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The Seven Beauties of Science Fiction

Istvan Csicsery-Ronay Jr.

Publication Year: 2008

As the world undergoes daily transformations through the application of technoscience to every aspect of life, science fiction has become an essential mode of imagining the horizons of possibility. However much science fiction texts vary in artistic quality and intellectual sophistication, they share in a mass social energy and a desire to imagine a collective future for the human species and the world. At this moment, a strikingly high proportion of films, commercial art, popular music, video and computer games, and non-genre fiction have become what Csicsery-Ronay calls science fictional, stimulating science-fictional habits of mind. We no longer treat science fiction as merely a genre-engine producing formulaic effects, but as a mode of awareness, which frames experiences as if they were aspects of science fiction. The Seven Beauties of Science Fiction describes science fiction as a constellation of seven diverse cognitive attractions that are particularly formative of science-fictionality. These are the "seven beauties" of the title: fictive neology, fictive novums, future history, imaginary science, the science-fictional sublime, the science-fictional grotesque, and the Technologiade, or the epic of technsocience's development into a global regime.

Published by: Wesleyan University Press

Contents

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pp. viii-

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Introduction: Science Fiction and This Moment

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pp. 1-12

“These are the days of lasers in the jungle.” 1 SF has emerged as a pervasive genre of literature — and of film, video, comics, computer graphics and games — in the postindustrial North. Indeed, it elicits intense interest in the rest of the world. It is not so much that sf has grown into this position, as the reverse: the world has grown into sf. Gertrude Stein once pronounced the United States...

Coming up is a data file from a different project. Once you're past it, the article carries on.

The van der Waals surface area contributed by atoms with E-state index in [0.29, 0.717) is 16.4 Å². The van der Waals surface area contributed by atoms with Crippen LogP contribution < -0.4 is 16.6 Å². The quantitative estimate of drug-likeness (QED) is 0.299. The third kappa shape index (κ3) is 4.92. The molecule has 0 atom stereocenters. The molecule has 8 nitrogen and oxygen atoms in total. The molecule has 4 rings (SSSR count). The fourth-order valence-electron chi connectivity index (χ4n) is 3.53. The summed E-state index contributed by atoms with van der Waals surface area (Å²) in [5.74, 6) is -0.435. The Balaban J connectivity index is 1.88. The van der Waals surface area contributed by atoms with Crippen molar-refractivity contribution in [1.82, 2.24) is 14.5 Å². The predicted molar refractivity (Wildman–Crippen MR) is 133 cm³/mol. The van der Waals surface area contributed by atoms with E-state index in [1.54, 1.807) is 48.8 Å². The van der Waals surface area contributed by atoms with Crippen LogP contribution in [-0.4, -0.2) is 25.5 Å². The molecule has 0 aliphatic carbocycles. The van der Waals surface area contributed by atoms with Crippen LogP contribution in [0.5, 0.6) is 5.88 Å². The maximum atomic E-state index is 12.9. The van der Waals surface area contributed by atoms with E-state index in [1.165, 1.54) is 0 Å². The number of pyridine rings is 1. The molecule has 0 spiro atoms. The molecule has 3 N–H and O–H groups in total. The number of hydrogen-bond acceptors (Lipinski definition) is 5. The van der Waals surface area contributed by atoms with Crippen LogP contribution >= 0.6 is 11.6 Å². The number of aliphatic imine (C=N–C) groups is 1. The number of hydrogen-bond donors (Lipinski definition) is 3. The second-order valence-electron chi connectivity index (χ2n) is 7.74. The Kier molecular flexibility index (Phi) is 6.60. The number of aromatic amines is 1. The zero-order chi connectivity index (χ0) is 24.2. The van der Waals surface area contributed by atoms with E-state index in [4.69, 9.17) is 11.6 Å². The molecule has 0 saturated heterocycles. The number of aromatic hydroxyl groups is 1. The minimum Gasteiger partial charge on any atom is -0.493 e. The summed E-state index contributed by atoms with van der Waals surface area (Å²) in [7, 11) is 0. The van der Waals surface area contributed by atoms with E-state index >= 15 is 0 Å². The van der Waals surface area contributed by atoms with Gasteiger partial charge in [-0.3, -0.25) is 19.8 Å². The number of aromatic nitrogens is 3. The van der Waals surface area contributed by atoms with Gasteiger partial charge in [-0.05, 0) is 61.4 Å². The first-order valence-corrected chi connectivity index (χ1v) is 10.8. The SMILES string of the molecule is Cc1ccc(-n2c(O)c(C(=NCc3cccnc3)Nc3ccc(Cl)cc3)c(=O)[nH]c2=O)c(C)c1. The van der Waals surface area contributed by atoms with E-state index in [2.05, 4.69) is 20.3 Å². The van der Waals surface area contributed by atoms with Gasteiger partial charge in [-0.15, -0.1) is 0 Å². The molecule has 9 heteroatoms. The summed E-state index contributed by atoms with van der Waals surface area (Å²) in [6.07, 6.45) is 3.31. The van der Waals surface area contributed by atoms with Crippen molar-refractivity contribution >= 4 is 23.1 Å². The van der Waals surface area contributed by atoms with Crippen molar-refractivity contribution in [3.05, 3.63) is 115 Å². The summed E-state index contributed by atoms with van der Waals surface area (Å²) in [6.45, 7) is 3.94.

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First Beauty Fictive Neology

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pp. 13-46

Signa Novi. Readers of sf anticipate words and sentences that refer to changedor alien worlds. All fantastic genres make some use of fictive neology. Heroic fantasy invents words to evoke the archaic origins of its worlds. Phantas-magoric satire delights in word play that simultaneously masks and insinuatesthe objects of its derision. Gothic and supernatural tales invoke esoteric and...

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Second Beauty Fictive Novums

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pp. 47-75

The Novum and the novum. Few critical concepts have had greater influenceon sf theory than the novum, introduced by Darko Suvin in Metamorphoses of Science Fiction as the defining trope of the genre. For Suvin the...

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Third Beauty Future History

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pp. 76-110